The Movies Column: The Boys of Fast Five Will Have You Seeing Tread Marks This Weekend

Published by on April 29th, 2011

Welcome to the weekend. Here are your movie suggestions for the week.

Cars and Dumb Hunks Together for the Fifth Time

Fast Five, directed by Justin Lin (who directed parts III and IV of the series), starring Vin Diesel, Paul Walker, and Dwayne Johnson. Entertainment Weekly calls it “high octane trash”–Like that’s a bad thing?! In this fünfquel, Dwayne “the Rock” Johnson plays an FBI agent sent to Rio de Janeiro to put the kibosh on Walker and Diesel who are still racing cars…this time for their lives. (Unlike the last four times.) The Onion has an exclusive (and hilarious) interview with the screen writer here. Why this movie has gay appeal: First, If you like ‘em big and dumb, you can’t get much bigger and dumber than Dwayne “the Rock” Johnson, a new comer to this franchise, one that’s already heavy laden with big dumb hunks, Diesel and Walker. Second, any movie starring The Rock immediately has huge camp appeal. The Mummy II is a perfect example of mainstream camp without all the coyness of films that try too hard to appeal to the gays (Burlesque for example.)

 

Dylan Dog: Dead of Night, directed by Kevin Munroe (TMNT), starring Brandon Routh, Anita Briem, and Sam Huntington. Here’s the pitch–Let’s cast Brandon Routh as the lead in a film adaptation of a comic book with a cultish fan base. What could go wrong?

Rupert Everett in Cemetery Man

It turns out the original comic book, hugely popular in Italy, is also the point of departure for the weirdly wonderful, gorey and sexy Cemetery Man (1994), starring a young and handsome Rupert Everett. I wonder what else Rupert Everett might have in common with Brandon Routh? English? No. Friends with Madonna? No. Oh, I give up.

Prom, directed by Joe Nussbaum, starring Aimee Teegarden, Thomas McDonell, and DeVaughn Nixon. It’s surprising a romantic comedy called simply “prom” hasn’t already been made. Tons already have prom scenes that serve some kind of pivotal plot point—10 Things I Hate About You, American Pie, Pretty in Pink, Valley Girl, Footloose, She’s All That, Romy & Michelle’s High School Reunion, and don’t forget Prom Night, Prom Night II: Hello Mary Lou, and Carrie, the best prom movie ever made. With this go-round Disney studios try to recapture the phenomenal success of the High School Musical franchise. The studio has abandoned the musical format, which is being done better each week on Glee, for a straight up teen romcom. It’s bound to please the tweens, but looks a little hackneyed for anyone who might have already lived through one of these ridiculous rights of passage.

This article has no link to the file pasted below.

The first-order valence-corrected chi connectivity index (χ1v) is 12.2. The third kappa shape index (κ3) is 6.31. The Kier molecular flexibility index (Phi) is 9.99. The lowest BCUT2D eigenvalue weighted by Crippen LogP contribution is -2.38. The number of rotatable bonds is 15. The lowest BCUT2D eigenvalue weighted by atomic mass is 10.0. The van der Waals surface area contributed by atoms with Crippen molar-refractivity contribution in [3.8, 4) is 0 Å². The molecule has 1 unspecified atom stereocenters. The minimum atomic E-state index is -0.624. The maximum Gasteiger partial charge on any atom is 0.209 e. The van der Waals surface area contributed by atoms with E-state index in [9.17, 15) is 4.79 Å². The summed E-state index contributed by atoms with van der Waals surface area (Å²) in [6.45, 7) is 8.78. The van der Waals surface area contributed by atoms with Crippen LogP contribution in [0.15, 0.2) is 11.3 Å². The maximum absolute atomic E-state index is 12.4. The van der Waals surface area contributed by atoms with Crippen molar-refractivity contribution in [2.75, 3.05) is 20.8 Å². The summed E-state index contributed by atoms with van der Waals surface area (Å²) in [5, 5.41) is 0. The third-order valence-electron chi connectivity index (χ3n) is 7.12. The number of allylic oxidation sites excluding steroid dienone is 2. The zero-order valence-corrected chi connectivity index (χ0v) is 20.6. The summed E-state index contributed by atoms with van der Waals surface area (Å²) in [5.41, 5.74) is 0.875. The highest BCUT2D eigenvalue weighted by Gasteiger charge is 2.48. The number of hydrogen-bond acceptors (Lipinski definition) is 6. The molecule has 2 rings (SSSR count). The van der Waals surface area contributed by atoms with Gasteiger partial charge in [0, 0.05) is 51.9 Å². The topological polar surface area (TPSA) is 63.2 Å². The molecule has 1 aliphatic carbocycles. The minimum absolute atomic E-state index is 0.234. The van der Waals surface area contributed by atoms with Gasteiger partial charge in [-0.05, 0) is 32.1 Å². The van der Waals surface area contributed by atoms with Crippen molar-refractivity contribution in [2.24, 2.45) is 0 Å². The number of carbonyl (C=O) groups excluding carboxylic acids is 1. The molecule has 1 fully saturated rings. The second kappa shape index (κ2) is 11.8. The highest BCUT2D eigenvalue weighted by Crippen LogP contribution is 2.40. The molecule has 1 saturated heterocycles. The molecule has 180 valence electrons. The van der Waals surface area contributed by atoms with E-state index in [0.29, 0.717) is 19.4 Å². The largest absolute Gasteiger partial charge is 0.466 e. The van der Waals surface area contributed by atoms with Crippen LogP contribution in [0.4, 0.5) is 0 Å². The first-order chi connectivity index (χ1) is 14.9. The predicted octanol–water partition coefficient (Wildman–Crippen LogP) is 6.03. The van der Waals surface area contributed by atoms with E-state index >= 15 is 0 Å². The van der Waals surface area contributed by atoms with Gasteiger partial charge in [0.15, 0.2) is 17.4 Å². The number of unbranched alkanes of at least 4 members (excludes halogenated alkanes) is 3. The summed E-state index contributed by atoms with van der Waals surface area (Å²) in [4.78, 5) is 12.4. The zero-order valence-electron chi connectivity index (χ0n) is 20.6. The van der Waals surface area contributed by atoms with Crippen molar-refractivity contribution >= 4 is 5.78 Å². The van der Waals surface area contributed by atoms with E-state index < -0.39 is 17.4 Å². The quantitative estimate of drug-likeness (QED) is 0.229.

On the Bowery (1956), directed by Lionel Rogosin, Ray Salyer. Shown as part of Fact Maverick: Three Films From Lionel Rogosin. This early documentary follows a railroad worker, Ray Salyer, who comes to the Bowery for a good time, meets a ragtag bunch of alcoholics, and drinks away all his money. Certainly not uplifting crowd-pleaser material, but an important snapshot of 1950s Manhattan street life. (Northwest Film Forum, all week)

Brad Davis as Querelle

Querelle (1982), directed by Rainer Werner Fassbinder, starring Brad Davis, Franco Nero, and Jeanne Moreau. The final film by the highly prolific Rainer Werner Fassbinder, who completed 44 films before his death by drug overdose at age 37, and the final film in Three Dollar Bill Cinema’s Spring Film Series—OUTLAW: Jean Genet on Film. The radical ex-con and openly gay Genet’s material finds a perfect match in with Fassbinder, the enfant terrible of 1970s/80s German cinema. Querelle, played by the smokin’ hot Brad Davis, is a sailor on leave in a seedy seaport. He tracks down his brother working at a sleazy tavern caberet run by Lysiane, played by the incredible Jeanne Moreau. The fact that Lysiane’s husband will allow any man to sleep with her who beats him at cards, but losers must sleep with him, is only one of the many sexual quirks in this sexy and disturbing film. Advanced tickets are available here. This film might sell out. The film introduction, will be given by yours truly, and all ticket holders are invited to the post-film after party at Pony. Sailor uniforms highly encouraged. (Northwest Film Forum, Saturday 7 p.m. only)

 

Ryan Hicks is Development Manager for Three Dollar Bill Cinema, presenting Translations: the Seattle Transgender Film Festival (May 12-15). He is a film fan and contributor to Seattle Gay Scene.


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